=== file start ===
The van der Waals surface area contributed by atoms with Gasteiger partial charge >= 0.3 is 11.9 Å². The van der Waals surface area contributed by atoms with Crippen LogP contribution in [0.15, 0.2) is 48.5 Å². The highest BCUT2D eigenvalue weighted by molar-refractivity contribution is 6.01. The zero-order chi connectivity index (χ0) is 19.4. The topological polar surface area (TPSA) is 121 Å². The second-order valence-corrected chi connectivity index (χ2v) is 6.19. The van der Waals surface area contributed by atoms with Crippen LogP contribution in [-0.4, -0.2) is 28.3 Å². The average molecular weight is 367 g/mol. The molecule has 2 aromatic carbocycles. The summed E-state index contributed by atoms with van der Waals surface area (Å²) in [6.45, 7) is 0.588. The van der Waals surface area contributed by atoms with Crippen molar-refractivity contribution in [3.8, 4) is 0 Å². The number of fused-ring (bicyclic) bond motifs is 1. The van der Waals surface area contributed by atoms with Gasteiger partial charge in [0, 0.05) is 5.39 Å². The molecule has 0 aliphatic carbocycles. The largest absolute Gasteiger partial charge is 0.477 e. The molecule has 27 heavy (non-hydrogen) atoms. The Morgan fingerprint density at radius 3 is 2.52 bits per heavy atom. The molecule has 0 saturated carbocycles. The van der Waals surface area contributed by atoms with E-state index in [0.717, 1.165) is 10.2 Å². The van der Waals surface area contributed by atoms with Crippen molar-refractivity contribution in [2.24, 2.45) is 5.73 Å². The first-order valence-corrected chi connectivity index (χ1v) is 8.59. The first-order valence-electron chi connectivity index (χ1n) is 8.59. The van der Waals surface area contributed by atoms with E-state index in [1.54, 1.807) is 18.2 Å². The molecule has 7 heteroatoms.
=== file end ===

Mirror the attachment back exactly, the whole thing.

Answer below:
The van der Waals surface area contributed by atoms with Gasteiger partial charge >= 0.3 is 11.9 Å². The van der Waals surface area contributed by atoms with Crippen LogP contribution in [0.15, 0.2) is 48.5 Å². The highest BCUT2D eigenvalue weighted by molar-refractivity contribution is 6.01. The zero-order chi connectivity index (χ0) is 19.4. The topological polar surface area (TPSA) is 121 Å². The second-order valence-corrected chi connectivity index (χ2v) is 6.19. The van der Waals surface area contributed by atoms with Crippen LogP contribution in [-0.4, -0.2) is 28.3 Å². The average molecular weight is 367 g/mol. The molecule has 2 aromatic carbocycles. The summed E-state index contributed by atoms with van der Waals surface area (Å²) in [6.45, 7) is 0.588. The van der Waals surface area contributed by atoms with Crippen molar-refractivity contribution in [3.8, 4) is 0 Å². The number of fused-ring (bicyclic) bond motifs is 1. The van der Waals surface area contributed by atoms with Gasteiger partial charge in [0, 0.05) is 5.39 Å². The molecule has 0 aliphatic carbocycles. The largest absolute Gasteiger partial charge is 0.477 e. The molecule has 27 heavy (non-hydrogen) atoms. The Morgan fingerprint density at radius 3 is 2.52 bits per heavy atom. The molecule has 0 saturated carbocycles. The van der Waals surface area contributed by atoms with E-state index in [0.717, 1.165) is 10.2 Å². The van der Waals surface area contributed by atoms with Crippen molar-refractivity contribution in [2.24, 2.45) is 5.73 Å². The first-order valence-corrected chi connectivity index (χ1v) is 8.59. The first-order valence-electron chi connectivity index (χ1n) is 8.59. The van der Waals surface area contributed by atoms with E-state index in [1.54, 1.807) is 18.2 Å². The molecule has 7 heteroatoms.